Dr. Minami Murata and Prof. Michihiro Kaino

Logo Centre Bentham

Dr. Minami Murata
(Doshisha University)

will speak on the theme "J. S. Mill and Political Reform: The Reception of Jeremy Bentham and George Grote".

The purpose of my talk is to reconsider John Stuart Mill’s ideas of political reform from 1831 to 1850’s by examining his reception of Jeremy Bentham and George Grote. In order to shed light on this historical context, firstly, I will investigate how he received and criticized political thought of Bentham in 1830’s. After his challenges to Benthamite political theory, the serial studies of Ancient Greece written by Grote stimulated Mill to present his considerations on representative democracy from 1840’s to 1850’s. This is the second part of my argument and it shows what Bentham taught Mill were deepened by Grote’s writings. Last but not least, although both of his British contemporaries were surly key thinkers to Mill’s ideas of political reform, I will slightly illustrate that Mill also learnt a lot from French writers such as Alexis de Tocqueville and François Guizot.

Prof. Michihiro Kaino (Doshisha University)

will speak on the theme "Bentham’s Theory of Legal Transplants and His Influence in Japan"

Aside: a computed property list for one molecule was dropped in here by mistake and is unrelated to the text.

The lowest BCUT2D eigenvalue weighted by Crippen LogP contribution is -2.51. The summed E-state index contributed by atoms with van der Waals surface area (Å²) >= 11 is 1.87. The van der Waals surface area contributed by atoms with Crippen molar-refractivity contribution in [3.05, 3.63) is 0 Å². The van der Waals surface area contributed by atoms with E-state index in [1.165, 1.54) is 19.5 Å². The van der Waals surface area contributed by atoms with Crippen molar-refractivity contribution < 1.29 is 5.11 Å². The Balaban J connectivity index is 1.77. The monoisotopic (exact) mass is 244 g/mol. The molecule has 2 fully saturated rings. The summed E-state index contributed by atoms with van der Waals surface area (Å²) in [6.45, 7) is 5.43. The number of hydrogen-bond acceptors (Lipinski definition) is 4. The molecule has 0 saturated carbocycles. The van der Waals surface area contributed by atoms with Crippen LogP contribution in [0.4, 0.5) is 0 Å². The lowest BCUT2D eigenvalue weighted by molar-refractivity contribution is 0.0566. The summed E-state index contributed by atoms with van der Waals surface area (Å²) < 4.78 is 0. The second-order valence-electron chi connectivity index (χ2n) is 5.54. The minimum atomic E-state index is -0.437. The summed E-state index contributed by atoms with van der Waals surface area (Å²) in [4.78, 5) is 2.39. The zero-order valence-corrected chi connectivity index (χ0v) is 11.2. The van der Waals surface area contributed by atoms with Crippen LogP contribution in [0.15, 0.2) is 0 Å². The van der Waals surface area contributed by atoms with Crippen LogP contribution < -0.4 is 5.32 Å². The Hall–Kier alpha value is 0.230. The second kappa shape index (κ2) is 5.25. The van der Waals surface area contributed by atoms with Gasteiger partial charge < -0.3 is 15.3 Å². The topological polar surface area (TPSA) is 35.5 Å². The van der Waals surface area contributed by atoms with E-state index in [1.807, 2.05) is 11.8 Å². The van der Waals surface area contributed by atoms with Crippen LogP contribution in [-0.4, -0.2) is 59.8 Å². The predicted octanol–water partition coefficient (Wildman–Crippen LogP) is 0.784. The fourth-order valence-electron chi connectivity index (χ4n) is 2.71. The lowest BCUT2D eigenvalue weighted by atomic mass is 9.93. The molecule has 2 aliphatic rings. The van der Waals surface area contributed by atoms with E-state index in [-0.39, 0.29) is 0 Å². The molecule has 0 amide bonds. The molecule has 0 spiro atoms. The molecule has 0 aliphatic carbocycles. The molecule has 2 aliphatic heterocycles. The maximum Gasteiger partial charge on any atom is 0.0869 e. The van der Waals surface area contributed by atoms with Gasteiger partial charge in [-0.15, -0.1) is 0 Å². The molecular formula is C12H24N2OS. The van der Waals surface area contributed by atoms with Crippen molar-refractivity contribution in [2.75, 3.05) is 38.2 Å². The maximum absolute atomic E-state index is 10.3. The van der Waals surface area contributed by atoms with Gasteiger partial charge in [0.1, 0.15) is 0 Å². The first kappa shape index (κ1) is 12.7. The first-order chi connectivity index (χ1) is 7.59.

Bentham tried to be ‘the legislator of the world'. Bentham argued that, as human beings are sufficiently similar, his Pannomion (complete codes of laws), based on the ‘abstract utility’ induced by empirical generalizations about human psychology, could be introduced universally. And he developed a theory of legal transplants in his article ‘Place and Time’ (written around 1780). Bentham was well aware that the natives would refuse his Pannomion due to their prejudicial biases or sensibilities. Thus, he tried to bring the actual utility experienced by the natives in line with the abstract utility through ‘indirect legislations’ such as freedom of the press and public discussion.

Bentham might have been too optimistic to think that if people were fully informed, they would free themselves of prejudice and adopt his Pannomion, which was, according to him, based on their ‘true’ interests. However, along with the codes proposed by a French legal scholar, Gustave Boissonade (1825-1910), Bentham’s theory of codification was given serious consideration in late nineteenth-century Japan. In the end, Bentham’s Pannomion was not adopted in Japan or anywhere else in the world. However, Bentham’s theory of codification provides a reasonable explanation for the development or the modernization of Japanese law from the late nineteenth century to the present.

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Event details
Vendredi, 15 Mars, 2019 - 14:00 - 18:00
Sciences Po – 13 rue de l’Université – Paris 7ème - Salle 410T (4e étage)
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